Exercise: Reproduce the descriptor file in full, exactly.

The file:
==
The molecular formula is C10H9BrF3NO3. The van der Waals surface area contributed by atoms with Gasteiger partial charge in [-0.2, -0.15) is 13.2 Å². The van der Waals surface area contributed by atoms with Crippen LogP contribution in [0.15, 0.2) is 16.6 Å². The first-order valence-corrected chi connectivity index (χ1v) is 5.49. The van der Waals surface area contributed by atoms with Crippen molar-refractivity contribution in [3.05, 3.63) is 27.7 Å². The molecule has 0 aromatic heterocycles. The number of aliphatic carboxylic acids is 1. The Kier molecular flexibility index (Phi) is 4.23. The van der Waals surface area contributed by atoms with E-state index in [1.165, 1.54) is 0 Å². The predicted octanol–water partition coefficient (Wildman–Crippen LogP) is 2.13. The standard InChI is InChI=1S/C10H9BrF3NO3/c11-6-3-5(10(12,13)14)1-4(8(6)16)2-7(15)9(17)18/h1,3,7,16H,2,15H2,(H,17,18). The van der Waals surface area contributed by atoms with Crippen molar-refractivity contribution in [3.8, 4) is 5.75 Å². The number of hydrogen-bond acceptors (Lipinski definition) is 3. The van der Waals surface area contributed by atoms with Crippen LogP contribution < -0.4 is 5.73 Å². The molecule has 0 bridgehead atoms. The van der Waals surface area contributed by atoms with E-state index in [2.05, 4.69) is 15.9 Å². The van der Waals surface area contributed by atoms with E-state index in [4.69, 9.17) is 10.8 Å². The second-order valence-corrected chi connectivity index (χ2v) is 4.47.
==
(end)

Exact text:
The molecular formula is C10H9BrF3NO3. The van der Waals surface area contributed by atoms with Gasteiger partial charge in [-0.2, -0.15) is 13.2 Å². The van der Waals surface area contributed by atoms with Crippen LogP contribution in [0.15, 0.2) is 16.6 Å². The first-order valence-corrected chi connectivity index (χ1v) is 5.49. The van der Waals surface area contributed by atoms with Crippen molar-refractivity contribution in [3.05, 3.63) is 27.7 Å². The molecule has 0 aromatic heterocycles. The number of aliphatic carboxylic acids is 1. The Kier molecular flexibility index (Phi) is 4.23. The van der Waals surface area contributed by atoms with E-state index in [1.165, 1.54) is 0 Å². The predicted octanol–water partition coefficient (Wildman–Crippen LogP) is 2.13. The standard InChI is InChI=1S/C10H9BrF3NO3/c11-6-3-5(10(12,13)14)1-4(8(6)16)2-7(15)9(17)18/h1,3,7,16H,2,15H2,(H,17,18). The van der Waals surface area contributed by atoms with Crippen molar-refractivity contribution in [3.8, 4) is 5.75 Å². The number of hydrogen-bond acceptors (Lipinski definition) is 3. The van der Waals surface area contributed by atoms with Crippen LogP contribution < -0.4 is 5.73 Å². The molecule has 0 bridgehead atoms. The van der Waals surface area contributed by atoms with E-state index in [2.05, 4.69) is 15.9 Å². The van der Waals surface area contributed by atoms with E-state index in [4.69, 9.17) is 10.8 Å². The second-order valence-corrected chi connectivity index (χ2v) is 4.47.